The American flag waves at the United States Marine Corps War Memorial

How Was the Marine Corps Founded?

The U.S. Marine Corps is a long-standing American institution. Today’s Marine medals awarded for service originate from the World War I era, but the history of Marine valor dates back much further. The Marine tradition is, in fact, older than the country it protects. 

The Marine Corps was technically founded twice and the Corps considers 1775 as the official founding date. As the motto states, “Semper Fidelis,” Marines are always faithful, particularly to all those who came before.

The First Founding

The first iteration of what was to become the United States Marine Corps came on November 10, 1775. During the American Revolution, the Continental Congress called for the conscription of two companies of men who had sufficient knowledge of the sea. They were to serve as landing forces and participate in ship-to-ship combat for the recently established Continental Navy. These battalions were the forerunners of today’s Marine Corps.

Originally, the Continental Congress wanted to pull men from General George Washington’s Continental Army to work with the Navy as an infantry unit aboard the ships. These soldiers would maintain the security of the ship and its crew by handling offensive and defensive action during aggressive boarding maneuvers. They would also be responsible for keeping peace onboard the vessel and protecting the officers from potential mutiny. 

Washington vetoed the idea of any troops leaving his command, so instead, recruiting posts were established in Philadelphia and New York to enlist new men to the cause.

portrait of old ancient stock oak barrels

Initial Missions

During the American Revolution, the Marines’ first officer, Captain Samual Nicholas, followed the command of the Continental Navy’s Commodore Esek Hopkins, of the Navy’s first sail, against the British Fort Nassau on New Province Island in the Bahamas.

Hopkins had been instructed to clear the seas of British ships but instead decided to raid the fort for gunpowder for General George Washington’s Army. He led an initial attempt at a surprise attack, which failed, so the British set off their stock of gunpowder to keep it out of America’s hands. The following day, Nicholas led his Marines in an opposed landing and raid of Nassau Town, where they effectively seized cannon shot and shells. 

This initial landing on hostile soil in March of 1776 was considered a successful operation for the Marines and set the standard of constant dedication to victory we continue to achieve. Many men who participated in that first mission earned their Marine badges that day. Hopkins failed to follow orders and was disgraced, but Captain Nicholas received a promotion from Captain to Major for his ability to salvage the operation.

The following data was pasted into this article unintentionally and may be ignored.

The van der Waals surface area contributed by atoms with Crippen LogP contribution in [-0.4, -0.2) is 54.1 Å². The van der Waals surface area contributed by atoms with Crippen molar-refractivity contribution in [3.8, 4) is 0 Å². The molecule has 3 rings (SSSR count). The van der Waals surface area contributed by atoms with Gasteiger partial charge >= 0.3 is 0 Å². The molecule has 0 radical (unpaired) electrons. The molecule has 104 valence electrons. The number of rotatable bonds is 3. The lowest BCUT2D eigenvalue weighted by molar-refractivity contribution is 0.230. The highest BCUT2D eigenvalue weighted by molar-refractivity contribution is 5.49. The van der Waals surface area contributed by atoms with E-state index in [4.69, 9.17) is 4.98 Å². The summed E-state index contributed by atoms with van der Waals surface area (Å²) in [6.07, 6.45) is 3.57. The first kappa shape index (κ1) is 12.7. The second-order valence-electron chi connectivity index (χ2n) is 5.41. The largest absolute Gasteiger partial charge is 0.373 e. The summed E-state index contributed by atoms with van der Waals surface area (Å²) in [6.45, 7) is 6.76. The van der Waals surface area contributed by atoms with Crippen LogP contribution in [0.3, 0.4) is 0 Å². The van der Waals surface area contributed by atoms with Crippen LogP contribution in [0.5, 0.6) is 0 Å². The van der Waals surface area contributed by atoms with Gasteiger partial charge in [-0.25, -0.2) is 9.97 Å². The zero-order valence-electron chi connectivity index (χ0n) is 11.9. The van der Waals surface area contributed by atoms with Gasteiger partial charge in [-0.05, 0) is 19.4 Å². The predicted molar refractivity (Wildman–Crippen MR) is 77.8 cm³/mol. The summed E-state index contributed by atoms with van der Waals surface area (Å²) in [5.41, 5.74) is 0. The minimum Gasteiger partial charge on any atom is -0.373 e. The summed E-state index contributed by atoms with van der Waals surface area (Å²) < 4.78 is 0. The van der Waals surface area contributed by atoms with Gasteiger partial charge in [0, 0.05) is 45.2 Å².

The Continental Marines continued to work with the Army and Navy towards ultimate victory in the American Revolution. Their last official mission was to escort a cache of French silver crowns from Boston to Philadelphia. The crowns were on loan from the French King Louis XVI to allow for the opening of the new Bank of North America.

The Continental Marine force was dissolved once the revolution ended in 1783 with the Treaty of Paris.

The Second Founding

Fifteen years after the original Marine regiment was disbanded, President John Adams re-established a Marine Corps force. This created the beginning of the United States Marine Corps as we know it today.

The newly formed U.S. Congress formally established the United States Navy in May of 1798. Several months later, President Adams ratified the bill that created the Marine Corps as a perpetual branch of the military, placing it under the administration of the U.S. Navy.

Since the second formation, the U.S. Marines have participated in all wars the United States of America has been involved in, often being the first branch called to fight. 

United States Marine Corps

The Marine Corps Today

Not much has changed in the 244-year history of the United States Marine Corps. The uniform style has remained the same, minus some tweaks. Because of that the Marine Corps uniform is one of the most recognizable military uniforms. The various Marine ribbons denoting the dedication and effort a Marine gives to their country have evolved, but not by much. Multiple manuals and guides have been published throughout the Marine Corps history outlining different operational methods, but the core creed has not changed. The Marine institution is still responsible for amphibious undertakings and expeditionary assignments and creating tough, resilient soldiers.

The U.S. Marine Corps advocates mastery of self to defeat your opponents. There is pride in staying true to a great tradition of excellence. Considered the preeminent American crisis response unit, it is a branch of the United States military that was so esteemed that Congress created it twice.